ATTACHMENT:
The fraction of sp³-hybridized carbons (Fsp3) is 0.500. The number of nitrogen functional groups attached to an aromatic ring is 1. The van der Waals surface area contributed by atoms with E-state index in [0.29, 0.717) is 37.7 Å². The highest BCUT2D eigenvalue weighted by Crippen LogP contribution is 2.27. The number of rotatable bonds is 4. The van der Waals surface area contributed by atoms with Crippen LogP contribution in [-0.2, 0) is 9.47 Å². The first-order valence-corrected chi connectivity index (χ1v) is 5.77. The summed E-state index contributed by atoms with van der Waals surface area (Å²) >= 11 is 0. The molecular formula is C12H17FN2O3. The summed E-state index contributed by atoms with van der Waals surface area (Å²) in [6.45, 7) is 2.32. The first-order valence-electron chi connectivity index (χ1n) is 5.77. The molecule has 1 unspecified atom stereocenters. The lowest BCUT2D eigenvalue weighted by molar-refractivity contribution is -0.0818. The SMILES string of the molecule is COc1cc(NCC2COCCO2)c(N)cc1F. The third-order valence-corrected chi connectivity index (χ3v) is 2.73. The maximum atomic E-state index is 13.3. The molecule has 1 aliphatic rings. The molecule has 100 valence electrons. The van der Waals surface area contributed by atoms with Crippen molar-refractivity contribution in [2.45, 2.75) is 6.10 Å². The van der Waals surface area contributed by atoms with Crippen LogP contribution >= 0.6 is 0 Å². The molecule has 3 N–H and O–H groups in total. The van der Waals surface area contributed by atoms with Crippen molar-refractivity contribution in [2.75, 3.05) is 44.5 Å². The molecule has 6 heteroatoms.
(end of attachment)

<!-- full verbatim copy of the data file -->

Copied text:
The fraction of sp³-hybridized carbons (Fsp3) is 0.500. The number of nitrogen functional groups attached to an aromatic ring is 1. The van der Waals surface area contributed by atoms with E-state index in [0.29, 0.717) is 37.7 Å². The highest BCUT2D eigenvalue weighted by Crippen LogP contribution is 2.27. The number of rotatable bonds is 4. The van der Waals surface area contributed by atoms with Crippen LogP contribution in [-0.2, 0) is 9.47 Å². The first-order valence-corrected chi connectivity index (χ1v) is 5.77. The summed E-state index contributed by atoms with van der Waals surface area (Å²) >= 11 is 0. The molecular formula is C12H17FN2O3. The summed E-state index contributed by atoms with van der Waals surface area (Å²) in [6.45, 7) is 2.32. The first-order valence-electron chi connectivity index (χ1n) is 5.77. The molecule has 1 unspecified atom stereocenters. The lowest BCUT2D eigenvalue weighted by molar-refractivity contribution is -0.0818. The SMILES string of the molecule is COc1cc(NCC2COCCO2)c(N)cc1F. The third-order valence-corrected chi connectivity index (χ3v) is 2.73. The maximum atomic E-state index is 13.3. The molecule has 1 aliphatic rings. The molecule has 100 valence electrons. The van der Waals surface area contributed by atoms with Crippen molar-refractivity contribution in [2.45, 2.75) is 6.10 Å². The van der Waals surface area contributed by atoms with Crippen LogP contribution >= 0.6 is 0 Å². The molecule has 3 N–H and O–H groups in total. The van der Waals surface area contributed by atoms with Crippen molar-refractivity contribution in [2.75, 3.05) is 44.5 Å². The molecule has 6 heteroatoms.